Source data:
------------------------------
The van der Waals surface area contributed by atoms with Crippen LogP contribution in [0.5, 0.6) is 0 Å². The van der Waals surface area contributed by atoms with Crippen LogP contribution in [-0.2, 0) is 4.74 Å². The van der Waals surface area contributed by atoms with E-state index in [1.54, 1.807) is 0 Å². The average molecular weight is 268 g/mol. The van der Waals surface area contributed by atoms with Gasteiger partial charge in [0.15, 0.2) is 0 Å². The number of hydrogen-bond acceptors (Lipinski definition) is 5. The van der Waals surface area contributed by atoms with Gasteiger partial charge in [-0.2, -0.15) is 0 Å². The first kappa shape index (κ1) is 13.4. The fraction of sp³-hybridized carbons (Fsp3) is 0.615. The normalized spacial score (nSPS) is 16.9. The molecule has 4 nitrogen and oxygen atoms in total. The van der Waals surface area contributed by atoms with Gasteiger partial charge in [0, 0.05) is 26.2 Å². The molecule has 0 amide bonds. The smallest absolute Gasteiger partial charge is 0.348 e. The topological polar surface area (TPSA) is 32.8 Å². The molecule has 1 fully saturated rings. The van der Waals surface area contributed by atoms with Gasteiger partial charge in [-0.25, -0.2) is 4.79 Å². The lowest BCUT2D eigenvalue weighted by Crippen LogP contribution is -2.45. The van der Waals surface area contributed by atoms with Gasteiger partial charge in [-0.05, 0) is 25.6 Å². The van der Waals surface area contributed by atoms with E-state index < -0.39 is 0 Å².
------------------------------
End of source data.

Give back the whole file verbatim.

The van der Waals surface area contributed by atoms with Crippen LogP contribution in [0.5, 0.6) is 0 Å². The van der Waals surface area contributed by atoms with Crippen LogP contribution in [-0.2, 0) is 4.74 Å². The van der Waals surface area contributed by atoms with E-state index in [1.54, 1.807) is 0 Å². The average molecular weight is 268 g/mol. The van der Waals surface area contributed by atoms with Gasteiger partial charge in [0.15, 0.2) is 0 Å². The number of hydrogen-bond acceptors (Lipinski definition) is 5. The van der Waals surface area contributed by atoms with Gasteiger partial charge in [-0.2, -0.15) is 0 Å². The first kappa shape index (κ1) is 13.4. The fraction of sp³-hybridized carbons (Fsp3) is 0.615. The normalized spacial score (nSPS) is 16.9. The molecule has 4 nitrogen and oxygen atoms in total. The van der Waals surface area contributed by atoms with Gasteiger partial charge in [0, 0.05) is 26.2 Å². The molecule has 0 amide bonds. The smallest absolute Gasteiger partial charge is 0.348 e. The topological polar surface area (TPSA) is 32.8 Å². The molecule has 1 fully saturated rings. The van der Waals surface area contributed by atoms with Gasteiger partial charge in [-0.25, -0.2) is 4.79 Å². The lowest BCUT2D eigenvalue weighted by Crippen LogP contribution is -2.45. The van der Waals surface area contributed by atoms with Gasteiger partial charge in [-0.05, 0) is 25.6 Å². The van der Waals surface area contributed by atoms with E-state index < -0.39 is 0 Å².